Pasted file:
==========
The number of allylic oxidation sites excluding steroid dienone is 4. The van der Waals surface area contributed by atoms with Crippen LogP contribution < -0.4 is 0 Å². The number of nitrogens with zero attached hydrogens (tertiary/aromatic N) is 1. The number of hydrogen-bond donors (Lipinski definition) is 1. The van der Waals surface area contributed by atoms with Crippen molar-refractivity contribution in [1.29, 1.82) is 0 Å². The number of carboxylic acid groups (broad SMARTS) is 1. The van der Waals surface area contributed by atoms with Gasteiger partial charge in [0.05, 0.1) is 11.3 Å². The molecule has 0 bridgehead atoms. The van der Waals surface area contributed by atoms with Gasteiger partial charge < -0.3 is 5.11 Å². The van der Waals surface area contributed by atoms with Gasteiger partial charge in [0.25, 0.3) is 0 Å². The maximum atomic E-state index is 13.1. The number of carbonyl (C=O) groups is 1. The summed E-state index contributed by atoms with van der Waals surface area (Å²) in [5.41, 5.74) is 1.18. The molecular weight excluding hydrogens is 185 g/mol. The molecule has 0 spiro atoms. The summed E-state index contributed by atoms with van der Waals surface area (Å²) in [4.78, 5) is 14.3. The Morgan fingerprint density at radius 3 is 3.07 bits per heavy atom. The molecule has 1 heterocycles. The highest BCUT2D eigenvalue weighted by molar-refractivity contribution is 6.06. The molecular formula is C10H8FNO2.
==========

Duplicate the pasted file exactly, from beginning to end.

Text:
The number of allylic oxidation sites excluding steroid dienone is 4. The van der Waals surface area contributed by atoms with Crippen LogP contribution < -0.4 is 0 Å². The number of nitrogens with zero attached hydrogens (tertiary/aromatic N) is 1. The number of hydrogen-bond donors (Lipinski definition) is 1. The van der Waals surface area contributed by atoms with Crippen molar-refractivity contribution in [1.29, 1.82) is 0 Å². The number of carboxylic acid groups (broad SMARTS) is 1. The van der Waals surface area contributed by atoms with Gasteiger partial charge in [0.05, 0.1) is 11.3 Å². The molecule has 0 bridgehead atoms. The van der Waals surface area contributed by atoms with Gasteiger partial charge < -0.3 is 5.11 Å². The van der Waals surface area contributed by atoms with Gasteiger partial charge in [0.25, 0.3) is 0 Å². The maximum atomic E-state index is 13.1. The number of carbonyl (C=O) groups is 1. The summed E-state index contributed by atoms with van der Waals surface area (Å²) in [5.41, 5.74) is 1.18. The molecular weight excluding hydrogens is 185 g/mol. The molecule has 0 spiro atoms. The summed E-state index contributed by atoms with van der Waals surface area (Å²) in [4.78, 5) is 14.3. The Morgan fingerprint density at radius 3 is 3.07 bits per heavy atom. The molecule has 1 heterocycles. The highest BCUT2D eigenvalue weighted by molar-refractivity contribution is 6.06. The molecular formula is C10H8FNO2.